A review: 'Knight' vision
Published: Thursday, July 19, 2012 at 6:02 p.m.
Last Modified: Thursday, July 19, 2012 at 9:53 p.m.
Seven years ago, Christopher Nolan set about to reshape the story of Batman with “Batman Begins” and kicked off a pop culture tsunami. In 2008, he followed up on that initial promise with “The Dark Knight,” hailed in many quarters as one of the greatest comic book stories ever committed to film. And now we have “The Dark Knight Rises,” all but guaranteed to pummel the box office in the same manner as the brooding hero beats up bad guys.
‘The Dark Knight Rises'
Starring: Christian Bale, Michael Caine, Gary Oldman, Anne Hathaway, Tom Hardy, Marion Cotillard, Joseph Gordon-Levitt, Morgan Freeman
The real question, then, is this: Will the conclusion to Nolan's Batman saga prove worthy in the long run to stand alongside its acclaimed predecessors?
The answer? Yes. “The Dark Knight Rises” continues the franchise's tradition of offering compelling entertainment as well as sober reflection on serious themes (most of which track back to the introspection on heroism of “Batman Begins” more than the amateur sociology of “Dark Knight”). As for whether it's better or worse than the preceding entries, diehard fans can hash that out for themselves.
As the curtain opens on this third chapter, all appears well in Gotham City. Eight years have passed since Batman took the fall for the crimes committed by Harvey Dent. Consequently, Bruce Wayne (Christian Bale) has put away the Batman costume, content to let Commissioner Jim Gordon (Gary Oldman) deal with Gotham's crime problem while he is tended to at home by his faithful butler, Alfred (Michael Caine).
But while Gotham may appear to be safe, an intricate conspiracy is being woven around Wayne and the city itself. A prologue featuring some impressive mid-air acrobatics and pyrotechnics introduces the terrorist mastermind Bane (Tom Hardy), and the involvement of master thief Selina Kyle (Anne Hathaway) seems to extend beyond simply making off with some of Bruce Wayne's jewelry. Saying anything more would spoil the pleasure of watching the noose tighten around Batman and his allies.
As a world-weary, much-scarred Bruce Wayne, Bale puts in an admirable performance; the anguish Wayne carries is evident in his slumped form, a weight that drags him down both physically and spiritually. Bale spends much more time out of costume this time around than in previous installments, allowing more of Wayne's inner state of mind to come through.
Wayne is definitely not the only tortured soul in this movie, however. As Alfred, Michael Caine does the Michael Caine bit he's often done before. But he's so good at it, you don't mind seeing it again. Watching Alfred struggle to reconcile his devotion to Wayne with his distaste for what Wayne puts himself through as Batman is heartbreaking to watch. Similarly, Gary Oldman convincingly captures the turmoil in Gordon's conscience; by condemning Batman and holding up Harvey Dent as a model of justice, Gordon has perpetuated a monstrous lie in the name of the greater good.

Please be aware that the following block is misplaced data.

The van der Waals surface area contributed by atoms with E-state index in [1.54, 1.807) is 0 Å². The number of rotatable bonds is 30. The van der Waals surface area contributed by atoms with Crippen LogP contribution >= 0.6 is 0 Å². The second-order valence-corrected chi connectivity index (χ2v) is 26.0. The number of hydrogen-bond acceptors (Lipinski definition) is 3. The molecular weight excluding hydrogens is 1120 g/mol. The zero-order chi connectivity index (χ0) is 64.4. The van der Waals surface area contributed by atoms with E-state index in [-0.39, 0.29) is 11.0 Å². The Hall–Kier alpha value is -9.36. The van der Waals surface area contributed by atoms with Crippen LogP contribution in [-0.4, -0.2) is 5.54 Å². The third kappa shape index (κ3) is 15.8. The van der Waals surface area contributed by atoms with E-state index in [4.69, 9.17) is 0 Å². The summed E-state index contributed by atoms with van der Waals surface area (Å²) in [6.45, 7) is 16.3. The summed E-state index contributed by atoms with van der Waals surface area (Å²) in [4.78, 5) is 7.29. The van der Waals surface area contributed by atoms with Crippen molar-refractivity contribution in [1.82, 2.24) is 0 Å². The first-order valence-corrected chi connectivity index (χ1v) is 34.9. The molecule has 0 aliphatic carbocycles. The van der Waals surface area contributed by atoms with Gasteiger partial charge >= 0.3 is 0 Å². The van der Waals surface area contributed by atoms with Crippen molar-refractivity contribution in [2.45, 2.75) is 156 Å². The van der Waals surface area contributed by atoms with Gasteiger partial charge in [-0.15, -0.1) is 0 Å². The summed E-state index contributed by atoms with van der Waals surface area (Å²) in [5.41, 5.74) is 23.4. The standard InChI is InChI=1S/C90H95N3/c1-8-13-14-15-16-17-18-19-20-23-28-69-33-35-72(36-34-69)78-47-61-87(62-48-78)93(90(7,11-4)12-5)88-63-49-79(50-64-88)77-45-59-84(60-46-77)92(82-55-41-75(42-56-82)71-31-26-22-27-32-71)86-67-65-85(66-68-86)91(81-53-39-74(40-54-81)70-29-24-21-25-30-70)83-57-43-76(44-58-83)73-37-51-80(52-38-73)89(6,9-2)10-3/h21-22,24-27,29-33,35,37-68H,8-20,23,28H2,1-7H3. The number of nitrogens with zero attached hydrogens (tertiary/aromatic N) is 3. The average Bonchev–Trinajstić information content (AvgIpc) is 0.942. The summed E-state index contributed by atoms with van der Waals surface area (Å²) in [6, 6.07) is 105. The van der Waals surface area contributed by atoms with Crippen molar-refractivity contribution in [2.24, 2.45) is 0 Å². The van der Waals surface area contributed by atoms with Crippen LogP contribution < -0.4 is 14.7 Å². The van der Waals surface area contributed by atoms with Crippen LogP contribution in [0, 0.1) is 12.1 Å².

Batman's adversaries aren't quite as complex as his allies, though they are compelling characters in their own right. As Selina Kyle — clearly meant to be Catwoman, though she's never directly referred to as such — Hathaway credibly portrays a criminal with ambiguous motives and loyalties. Also, it must be said, she holds her own and then some when it comes to throwing down with armed toughs. As for Bane, Tom Hardy somehow manages to overcome the awkwardness of speaking through a voice filter to imbue his character with a hulking physical menace and a ruthless intelligence. Following in the shadow of Heath Ledger's Oscar-winning turn as The Joker is a tough draw for Hardy, but he pulls it off.
To compliment the character drama, “The Dark Knight Rises” features a full slate of pulse-pounding action sequences, from fist fights to hostage situations to the clash of two armies in the streets of Gotham. The camera work by longtime Nolan collaborator Wally Pfister (who worked with Nolan on the two previous Batman movies as well as on “Inception”) is superb. Perhaps more importantly, Lee Smith, also a member of Nolan's stable of regular collaborators, does an admirable job of editing the movie to maintain both narrative tension and continuity. As usual, however, all of this technical acumen is outshone by the music of the incomparable Hans Zimmer. Zimmer's bombastic orchestral score meshes perfectly with the mythic tone of the franchise. The first appearance of the familiar Batman musical cue will likely inspire fist-pumps in many theaters.
For all “The Dark Knight Rises” gets right, though, it does have a few missteps. As Miranda Tate, a Gotham socialite who is set up as both a romantic and business partner for Wayne, Marion Cotillard isn't given much to do until late in the movie, and even then her role feels shoehorned in. Similarly, Joseph Gordon-Levitt is underutilized as a Gotham City beat cop working with Gordon to contain the chaos, though at least he gets a nice narrative payoff in the end.
These minor irritants don't spoil a tightly knit film, however. The movie features all of the excitement one expects in a summer blockbuster, but it's all in the service of a well-told, character-centric story. With this final entry, the Batman franchise has, like its hero, become legend.
Reader comments posted to this article may be published in our print edition. All rights reserved. This copyrighted material may not be re-published without permission. Links are encouraged.